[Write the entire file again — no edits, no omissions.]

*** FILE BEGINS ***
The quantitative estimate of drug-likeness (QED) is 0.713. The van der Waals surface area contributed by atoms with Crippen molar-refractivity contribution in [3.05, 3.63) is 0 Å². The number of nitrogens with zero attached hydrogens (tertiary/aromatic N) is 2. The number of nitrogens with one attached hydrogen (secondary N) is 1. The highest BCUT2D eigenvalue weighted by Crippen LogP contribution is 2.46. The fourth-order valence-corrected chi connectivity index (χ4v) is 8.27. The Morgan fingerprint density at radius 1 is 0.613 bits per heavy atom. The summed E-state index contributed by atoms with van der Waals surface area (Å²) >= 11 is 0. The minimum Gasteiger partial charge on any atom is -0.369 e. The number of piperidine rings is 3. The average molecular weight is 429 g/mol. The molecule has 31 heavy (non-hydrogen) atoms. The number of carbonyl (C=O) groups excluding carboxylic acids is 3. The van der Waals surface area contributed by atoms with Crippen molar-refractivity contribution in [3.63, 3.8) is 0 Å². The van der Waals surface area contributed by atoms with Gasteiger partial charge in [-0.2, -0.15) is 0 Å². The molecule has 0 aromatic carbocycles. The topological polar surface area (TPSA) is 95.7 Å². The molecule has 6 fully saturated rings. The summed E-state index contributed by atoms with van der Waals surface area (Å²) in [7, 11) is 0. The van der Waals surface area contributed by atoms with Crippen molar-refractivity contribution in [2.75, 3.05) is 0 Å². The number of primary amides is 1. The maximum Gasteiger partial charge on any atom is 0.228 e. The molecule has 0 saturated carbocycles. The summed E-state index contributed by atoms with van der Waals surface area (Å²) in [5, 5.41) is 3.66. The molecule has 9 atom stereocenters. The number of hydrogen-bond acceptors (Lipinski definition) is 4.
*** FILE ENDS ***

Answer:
The quantitative estimate of drug-likeness (QED) is 0.713. The van der Waals surface area contributed by atoms with Crippen molar-refractivity contribution in [3.05, 3.63) is 0 Å². The number of nitrogens with zero attached hydrogens (tertiary/aromatic N) is 2. The number of nitrogens with one attached hydrogen (secondary N) is 1. The highest BCUT2D eigenvalue weighted by Crippen LogP contribution is 2.46. The fourth-order valence-corrected chi connectivity index (χ4v) is 8.27. The Morgan fingerprint density at radius 1 is 0.613 bits per heavy atom. The summed E-state index contributed by atoms with van der Waals surface area (Å²) >= 11 is 0. The minimum Gasteiger partial charge on any atom is -0.369 e. The number of piperidine rings is 3. The average molecular weight is 429 g/mol. The molecule has 31 heavy (non-hydrogen) atoms. The number of carbonyl (C=O) groups excluding carboxylic acids is 3. The van der Waals surface area contributed by atoms with Crippen molar-refractivity contribution in [3.63, 3.8) is 0 Å². The van der Waals surface area contributed by atoms with Gasteiger partial charge in [-0.2, -0.15) is 0 Å². The molecule has 0 aromatic carbocycles. The topological polar surface area (TPSA) is 95.7 Å². The molecule has 6 fully saturated rings. The summed E-state index contributed by atoms with van der Waals surface area (Å²) in [7, 11) is 0. The van der Waals surface area contributed by atoms with Crippen molar-refractivity contribution in [2.75, 3.05) is 0 Å². The number of primary amides is 1. The maximum Gasteiger partial charge on any atom is 0.228 e. The molecule has 0 saturated carbocycles. The summed E-state index contributed by atoms with van der Waals surface area (Å²) in [5, 5.41) is 3.66. The molecule has 9 atom stereocenters. The number of hydrogen-bond acceptors (Lipinski definition) is 4.